Be mine … or not … whatever.

The amazing thing about this parenting approach is how it gives you the insight and knowledge to shift the big picture. So even if you have trouble remembering the strategic details, if you commit to the larger goals, then most of the little things will fall into place.

For example, this was me one year ago:

“Ok, here are the supplies I bought. Do you have the class list? You don’t have it? Ok, well the teacher emailed it so I’ll print it out. Now, do you want to cut or glue? Can you write that name? Here, I’ll do that one. Whoa, that’s enough glitter. Ok, we’re about half way done, only ten more to go! Here’s an envelope for all of yours, see? I put your name on it here…”

That times three. It took up the entire evening, sometimes several evenings. I dreaded it and was sufficiently crabby each year as I felt I had no choice.

Even this year, I caught myself dreading it again until I remembered my new back-seat position and decided not to even bring it up. It was like a mini do-nothing-say-nothing where I could just observe and learn about my kids. What will they decide to do without my interference? How much do they care about making Valentines? If it turns out they really do care, what will they be willing to do on their own to make it happen? I was fascinated … and oh so relieved to be off-duty.

Well, today is Valentine-party day at school and last night the only mention of it was from Ellen at about 8:45pm: “I wanted to give everyone Jolly Ranchers for Valentine’s Day, but I didn’t think of it until just now.” And then she skipped away.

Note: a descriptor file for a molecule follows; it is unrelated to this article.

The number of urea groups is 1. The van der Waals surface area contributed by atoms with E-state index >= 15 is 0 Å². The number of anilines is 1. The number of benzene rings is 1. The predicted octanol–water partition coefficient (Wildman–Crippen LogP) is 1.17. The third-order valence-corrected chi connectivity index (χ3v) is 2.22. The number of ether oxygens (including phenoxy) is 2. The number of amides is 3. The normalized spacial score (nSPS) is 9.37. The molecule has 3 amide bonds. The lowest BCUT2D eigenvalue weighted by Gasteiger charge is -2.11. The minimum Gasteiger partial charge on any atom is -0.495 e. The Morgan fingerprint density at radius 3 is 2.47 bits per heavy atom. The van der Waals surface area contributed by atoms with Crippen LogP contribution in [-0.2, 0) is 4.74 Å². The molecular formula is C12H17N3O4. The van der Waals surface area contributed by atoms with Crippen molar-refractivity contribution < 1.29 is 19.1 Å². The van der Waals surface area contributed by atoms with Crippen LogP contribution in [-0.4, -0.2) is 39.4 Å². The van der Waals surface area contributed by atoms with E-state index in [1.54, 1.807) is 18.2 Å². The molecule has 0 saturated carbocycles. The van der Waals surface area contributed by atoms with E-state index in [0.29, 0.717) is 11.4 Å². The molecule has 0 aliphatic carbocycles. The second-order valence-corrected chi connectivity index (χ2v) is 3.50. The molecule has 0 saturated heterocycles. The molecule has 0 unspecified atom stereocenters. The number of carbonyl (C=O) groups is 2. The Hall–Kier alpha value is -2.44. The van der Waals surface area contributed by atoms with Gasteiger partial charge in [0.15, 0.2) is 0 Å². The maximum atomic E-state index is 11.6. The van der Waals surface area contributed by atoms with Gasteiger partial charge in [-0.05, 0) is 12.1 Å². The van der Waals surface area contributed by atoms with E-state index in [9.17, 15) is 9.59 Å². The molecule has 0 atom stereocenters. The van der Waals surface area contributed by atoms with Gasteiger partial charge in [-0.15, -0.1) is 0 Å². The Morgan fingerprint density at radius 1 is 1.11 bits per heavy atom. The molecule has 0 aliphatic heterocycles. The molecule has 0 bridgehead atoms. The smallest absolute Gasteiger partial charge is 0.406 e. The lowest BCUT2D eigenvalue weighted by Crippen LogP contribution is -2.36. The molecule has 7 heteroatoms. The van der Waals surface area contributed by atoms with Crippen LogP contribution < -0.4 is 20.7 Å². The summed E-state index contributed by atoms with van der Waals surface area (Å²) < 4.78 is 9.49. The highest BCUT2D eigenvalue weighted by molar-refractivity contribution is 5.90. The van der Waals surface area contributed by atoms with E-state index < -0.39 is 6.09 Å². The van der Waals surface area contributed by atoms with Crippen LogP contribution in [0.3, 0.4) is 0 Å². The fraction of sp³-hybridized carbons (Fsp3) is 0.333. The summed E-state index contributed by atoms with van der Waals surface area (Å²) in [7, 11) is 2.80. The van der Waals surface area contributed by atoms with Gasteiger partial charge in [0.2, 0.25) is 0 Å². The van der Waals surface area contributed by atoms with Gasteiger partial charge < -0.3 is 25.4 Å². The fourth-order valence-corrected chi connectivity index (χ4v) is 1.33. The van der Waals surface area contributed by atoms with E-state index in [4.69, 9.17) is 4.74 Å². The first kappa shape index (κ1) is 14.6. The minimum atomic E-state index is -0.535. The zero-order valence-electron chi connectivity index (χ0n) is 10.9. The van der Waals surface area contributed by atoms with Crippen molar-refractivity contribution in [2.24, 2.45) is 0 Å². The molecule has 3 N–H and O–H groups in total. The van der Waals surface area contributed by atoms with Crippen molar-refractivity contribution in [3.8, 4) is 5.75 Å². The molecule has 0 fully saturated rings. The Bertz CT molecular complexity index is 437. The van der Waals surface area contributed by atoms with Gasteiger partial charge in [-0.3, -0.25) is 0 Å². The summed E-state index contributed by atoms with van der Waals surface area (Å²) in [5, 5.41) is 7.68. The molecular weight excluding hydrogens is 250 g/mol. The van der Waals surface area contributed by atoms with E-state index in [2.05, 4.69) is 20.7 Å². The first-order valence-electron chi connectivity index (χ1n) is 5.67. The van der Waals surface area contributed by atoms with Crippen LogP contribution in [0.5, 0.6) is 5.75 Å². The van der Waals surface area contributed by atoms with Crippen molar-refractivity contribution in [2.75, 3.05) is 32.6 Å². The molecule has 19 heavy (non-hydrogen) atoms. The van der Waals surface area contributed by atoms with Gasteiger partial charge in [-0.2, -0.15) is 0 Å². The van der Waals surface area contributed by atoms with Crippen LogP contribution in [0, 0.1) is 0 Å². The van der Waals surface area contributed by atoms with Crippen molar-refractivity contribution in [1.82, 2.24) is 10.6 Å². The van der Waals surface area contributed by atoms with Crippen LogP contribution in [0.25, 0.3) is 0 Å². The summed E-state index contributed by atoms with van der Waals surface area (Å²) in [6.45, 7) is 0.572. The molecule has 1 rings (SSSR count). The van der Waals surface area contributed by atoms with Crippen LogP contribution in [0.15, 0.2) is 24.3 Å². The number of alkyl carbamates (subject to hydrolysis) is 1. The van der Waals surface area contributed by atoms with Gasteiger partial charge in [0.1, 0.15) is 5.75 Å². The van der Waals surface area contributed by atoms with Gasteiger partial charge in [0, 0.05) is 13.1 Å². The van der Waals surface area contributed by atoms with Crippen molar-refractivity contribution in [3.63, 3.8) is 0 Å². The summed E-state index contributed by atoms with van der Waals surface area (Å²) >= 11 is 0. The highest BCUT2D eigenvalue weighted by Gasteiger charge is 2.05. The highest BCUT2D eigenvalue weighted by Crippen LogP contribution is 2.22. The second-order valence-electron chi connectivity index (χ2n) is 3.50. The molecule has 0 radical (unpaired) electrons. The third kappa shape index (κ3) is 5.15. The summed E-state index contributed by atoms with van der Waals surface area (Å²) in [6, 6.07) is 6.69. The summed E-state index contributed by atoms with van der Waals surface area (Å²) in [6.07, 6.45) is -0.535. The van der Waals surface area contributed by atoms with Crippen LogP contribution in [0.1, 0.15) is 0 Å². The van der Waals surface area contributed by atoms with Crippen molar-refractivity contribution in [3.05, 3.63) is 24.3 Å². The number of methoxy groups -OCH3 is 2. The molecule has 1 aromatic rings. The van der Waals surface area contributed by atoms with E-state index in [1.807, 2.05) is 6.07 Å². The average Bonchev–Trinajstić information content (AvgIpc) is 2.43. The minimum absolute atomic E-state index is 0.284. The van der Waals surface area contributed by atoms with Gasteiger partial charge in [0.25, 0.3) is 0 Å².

That’s it. That’s all anybody said about any of it. I resisted every urge to say, ‘Don’t you want to make Valentines? All your friends will be making them. You won’t have anything to give in return!’ (Hmm, my problem or theirs?)

Turns out it’s not that important to them. And last night we had a relaxed, pleasant evening together. Happy Valentine’s Day!

ps On the way to school Charlotte said, “Mom they have these things at school that they say I have to wear for recess and they’re scratchy on my hands and when I wear them my hands are still cold but they say I have to.” “You mean when you forget your gloves?” “Yeah! But yesterday for second recess that teacher that makes me wear them wasn’t watching so I went out without anything.” We pulled up to school and Charlotte grabbed her backpack and then said, “Wait, mom. I have to put on my gloves.” She did it with an extra air of determination and then hopped out of the car leaving her hat neatly folded on the seat.

It’s ok. She’ll get it next time. 🙂

Explore posts in the same categories: Weeks following: Miscellaneous

2 Comments on “Be mine … or not … whatever.”

  1. sblanck Says:

    I love this post. I kept repeating the title – so funny! I read this AFTER our valentine event last thurs. Picture three people in an assembly line. Can’t wait to start letting go of these things….
    I’ll just say – Whatever.

    • flockmother Says:

      I love saying “whatever.” It helps me keep perspective. Like my own dad likes to say, “Don’t sweat the small stuff!”

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